Supply Chain Visibility & Artificial Intelligence

As some of the other articles on the site have discussed, I feel that there is a coming dominance of information over the purely material-management aspects of supply chains. And, at other times, I’ve mentioned my belief that artificial intelligence will play a major role in the shift. In this article I’m highlighting specifics behind that belief. The distinguishing line between tasks which must be completed by humans vs. machines is dynamic, changing more based on machines’ increasing capabilities than on changes in human abilities.  At a point in the near future, much of what is now “human-only” will become “human optional”, and finally “human impossible”. Data or calculation intensive tasks are an example of work that has recently shifted over these lines.  For those who are having trouble imaging robots doing supply chain analytics, I promise to start slow…

How to define Artificial Intelligence?

Although it irks some supply chain professionals, creating and using definitions are a major part of the problem solving we do. So, what is artificial intelligence (I’ll just use the acronym AI from now on)? For many people, AI would be a machine which can fool a human or group of humans via a conversation into thinking the machine is a human. This is, more or less, the Turing test. And for those who don’t know, it has not yet been achieved for extended periods of time. Of course, it probably matters a good deal who the human being are, what topics they discuss, in what medium (phone call, email, instant messaging, etc), and how long they can take to reach their decision. From the human side of the table, AI is about “passing” for human. From the machine side, it’s just more complex searching and calculation than we can yet produce at speeds necessary to avoid giving away the fact a machine is posing as a human.

So machines don’t yet socialize passably as humans. But, the track record is good for them taking over other areas which were considered human domain. For example, in the 1920s Nevil Shute had a team of British aviation engineers do full-time calculation to verify (as opposed to create) the viability of a structural design for military planes. The team worked full time for two weeks (around 1,200 hours of top-intelligence effort). By 1950 the same task would be accomplished in less than one minute on a special-purpose computer. By 2000 the verification would be done in less than ten seconds on general purpose computers. What’s more important, the computer wouldn’t just verify but would now design the airplane frame directly. The idea that humans are preferred calculators in today’s environment is laughable: in a side by side comparison the human is overpriced or simply incapable of solving the harder problems.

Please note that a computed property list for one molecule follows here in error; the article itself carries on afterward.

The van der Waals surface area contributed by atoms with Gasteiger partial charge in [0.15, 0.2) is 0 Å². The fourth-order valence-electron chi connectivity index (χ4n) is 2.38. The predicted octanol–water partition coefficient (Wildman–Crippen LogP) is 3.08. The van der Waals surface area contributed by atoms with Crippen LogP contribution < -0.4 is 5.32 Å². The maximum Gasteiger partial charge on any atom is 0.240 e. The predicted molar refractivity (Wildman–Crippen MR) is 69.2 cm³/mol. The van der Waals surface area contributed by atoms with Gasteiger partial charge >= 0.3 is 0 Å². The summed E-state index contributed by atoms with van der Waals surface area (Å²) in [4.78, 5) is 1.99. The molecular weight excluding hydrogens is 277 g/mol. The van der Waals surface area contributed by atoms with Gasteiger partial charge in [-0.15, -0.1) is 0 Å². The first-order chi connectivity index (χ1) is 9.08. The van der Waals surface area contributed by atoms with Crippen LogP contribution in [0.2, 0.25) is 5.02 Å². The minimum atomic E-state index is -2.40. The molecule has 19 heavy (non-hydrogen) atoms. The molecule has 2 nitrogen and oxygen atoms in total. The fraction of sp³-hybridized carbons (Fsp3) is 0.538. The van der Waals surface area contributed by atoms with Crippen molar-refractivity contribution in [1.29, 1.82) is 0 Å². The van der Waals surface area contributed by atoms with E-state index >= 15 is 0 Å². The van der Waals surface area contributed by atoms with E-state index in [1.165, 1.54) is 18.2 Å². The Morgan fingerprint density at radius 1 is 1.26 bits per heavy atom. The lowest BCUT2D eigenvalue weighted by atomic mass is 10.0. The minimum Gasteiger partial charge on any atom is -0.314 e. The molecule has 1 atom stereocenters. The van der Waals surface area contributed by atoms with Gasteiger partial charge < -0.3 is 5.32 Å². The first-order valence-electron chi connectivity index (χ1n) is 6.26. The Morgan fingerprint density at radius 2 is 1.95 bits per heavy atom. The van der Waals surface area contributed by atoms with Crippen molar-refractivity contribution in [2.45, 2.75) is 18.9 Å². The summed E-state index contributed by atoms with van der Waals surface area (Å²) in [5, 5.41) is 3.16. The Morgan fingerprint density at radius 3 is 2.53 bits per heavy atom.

Today, new patented structural designs are created by computers. Does that make the latest computers intelligent? In the past, it certainly might have. But at each step, the definition of what is “human-only” intelligence has shifted. The most common example of this is in chess. In a very real way, chess was considered to be its own Turing test. It was supposed to be uniquely human to be able to play world-class chess. Well, we were wrong: computers can play as well or better than us. Maybe in the future they will do other things as well or better, such as striking up conversation or providing therapy to grieving individuals after they lose a family member.

AI seems to be a catch-all term which covers any cognitive task which appears, at the moment, impossible for anything but a human. Behind this statement is the more important assertion that what we call intelligence is usually a form of calculation. If they are not the same thing, they are usually substitutable. In other words, sufficiently powerful calculation can substitute for intelligence. This is what was seen in chess-playing, where human intelligence and machine intelligence compete using very different cognitive structures. Yet, given the task, they appear to achieve a similar level of performance.

Finally, let us note that because “AI” is based on current capabilities of machines relative to humans, it’s a moving target. And that target, that which we call “AI”, is going to pass over a great proportion of today’s supply chain jobs within my lifetime.

Intelligence is also Modular

If the “intelligence = computation” feels too simple, we should add that intelligence is not a uniform quality. Current cognitive science suggests that intelligence is modular. For example, dogs are particularly adapted to understanding human intention. They are the only animal which can interpret a human pointing to hidden food as an attempt to share information beneficial to the dog. Our nearest animal cousins (chimpanzees) are perhaps more generally intelligent but they lack the module of intelligence which allows them to understand human intention. As another example, humans have an intelligence mode related to coordinating to throw an object with our hands. No other animal on earth can throw an object well enough to use it to hunt prey. Of course, machines can do this using advanced calculation methods. This is another example of an intelligence equivalence being achieved via calculation.